When I go back to watch my old college team play, I feel the appreciation for the years I learned what it meant to be a rugby player and am excited for the girls who are just beginning their journey. Now, when I circle up with my team before we take the field, I feel a surge of pride for the women bound in that huddle. With the “oogies” and the “oys” to the fury pride combo, we pump ourselves up with cheers, ready to take the field. We aren’t just a team, we are family, and we feel it coursing through our veins. We know where we belong.
I came to Sri Lanka with a desire to see and learn about the culture of the country and be able to shed my identity as just another tourist. Since Sri Lanka is a former British colony, rugby is pretty popular. I decided that the best way to do that would be to connect with local rugby players, to get to meet people with whom I’d have something in common. I just happened to get way more than I bargained for!
From the first morning in Sri Lanka, I started asking around. “Do you play rugby?”, “Do you know anyone who plays rugby?”, etc. On my first train ride to Kandy for the Perahera festival, I found out that there was apparently a mens game the following day, but my informant didn’t have many other details. I went on with my travels, keeping my goal of finding rugby in the forefront of my interactions. When I was looking for a hotel in town, I asked the man at one of the first I visited if he had any connection to rugby. He had a slightly confused look on his face, wondering why I might be interested, but after I shared that I actually was a rugby player and actually did coach in the US, then we started chatting. Not only did he help me figure out when the game was, but he actually took me to the game and got me VIP access to watch!
And from the pavillion, we watched the action (please ignore my screaming!):
And some more:
And an amazing try scored by Kandy:
It felt great to be back in the rugby world, having been sidelined since I broke my finger, then traveling, I had taken too many months off.
After the game, I met their South African coach and he invited me to a practice a few days later. I was excited for the opportunity to watch and learn, but after a phone conversation beforehand, I realized he was expecting a bit more than an observer… he invited me to guest-coach! I figured I’d just be running a short activity. However, when I showed up two days later, he asked what I was planning to do. “Excuse me?” I asked. I quickly realized, he was putting the entire practice in my hands. We discussed things a few minutes, then he left to sit on the bleachers and it was up to me. Their coach had simply told the men that they had a “surprise” that evening, not that I was coaching. Needless to say, when I came out in front of the crowd, they were rather confused.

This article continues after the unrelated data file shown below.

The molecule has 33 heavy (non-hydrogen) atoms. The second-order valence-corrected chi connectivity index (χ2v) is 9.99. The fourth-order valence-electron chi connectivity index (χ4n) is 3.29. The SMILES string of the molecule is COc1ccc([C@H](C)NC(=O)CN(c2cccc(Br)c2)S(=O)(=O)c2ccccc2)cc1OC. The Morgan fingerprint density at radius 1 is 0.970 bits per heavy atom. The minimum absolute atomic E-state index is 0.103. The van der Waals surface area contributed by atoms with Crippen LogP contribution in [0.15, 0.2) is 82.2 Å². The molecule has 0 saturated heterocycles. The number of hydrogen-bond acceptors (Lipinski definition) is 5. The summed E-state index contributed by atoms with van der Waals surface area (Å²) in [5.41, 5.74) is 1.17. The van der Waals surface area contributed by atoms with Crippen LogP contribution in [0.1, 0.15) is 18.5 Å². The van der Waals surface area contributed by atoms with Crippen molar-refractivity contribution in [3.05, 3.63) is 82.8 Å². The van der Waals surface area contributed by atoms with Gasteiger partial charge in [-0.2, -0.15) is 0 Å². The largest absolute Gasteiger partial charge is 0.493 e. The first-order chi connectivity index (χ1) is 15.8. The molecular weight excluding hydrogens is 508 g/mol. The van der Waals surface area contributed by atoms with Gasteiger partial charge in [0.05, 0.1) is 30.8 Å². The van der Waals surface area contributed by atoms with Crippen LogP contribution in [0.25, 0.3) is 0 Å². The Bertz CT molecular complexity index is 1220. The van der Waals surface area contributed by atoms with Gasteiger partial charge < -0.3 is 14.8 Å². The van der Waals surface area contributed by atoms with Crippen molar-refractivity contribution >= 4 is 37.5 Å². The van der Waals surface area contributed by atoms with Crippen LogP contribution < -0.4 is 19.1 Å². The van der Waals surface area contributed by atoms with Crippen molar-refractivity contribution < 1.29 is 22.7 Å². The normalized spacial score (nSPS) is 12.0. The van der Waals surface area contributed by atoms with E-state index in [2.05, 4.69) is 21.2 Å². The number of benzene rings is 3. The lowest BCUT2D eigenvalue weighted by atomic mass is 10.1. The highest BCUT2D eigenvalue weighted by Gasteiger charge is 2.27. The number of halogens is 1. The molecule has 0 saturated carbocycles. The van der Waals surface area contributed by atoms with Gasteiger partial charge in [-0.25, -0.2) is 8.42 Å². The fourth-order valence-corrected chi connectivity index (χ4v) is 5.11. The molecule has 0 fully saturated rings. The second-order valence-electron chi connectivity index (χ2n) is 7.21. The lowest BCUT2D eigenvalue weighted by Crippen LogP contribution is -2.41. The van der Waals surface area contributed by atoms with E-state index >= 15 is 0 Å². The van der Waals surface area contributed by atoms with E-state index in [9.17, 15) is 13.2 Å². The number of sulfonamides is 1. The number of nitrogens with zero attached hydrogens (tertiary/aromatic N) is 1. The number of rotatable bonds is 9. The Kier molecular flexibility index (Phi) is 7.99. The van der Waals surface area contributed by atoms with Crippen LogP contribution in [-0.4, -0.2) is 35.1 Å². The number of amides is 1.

After some good wrestling warm ups, contact drills, and even a brief introduction to American football, we made it through the 2 hours. The guys were hard-working and respectful, and made it a lot of fun.
After my coaching debut, I still came back and watched another practice and started training with the guys during the day to help me prepare for my upcoming season. My whole rugby experience from start to finish was a unique way to have a cultural exchange, and was the source of a few who became my Sri Lankan friends. I will definitely stay in touch with the team, and hope to have more opportunities to meet and work together in the future!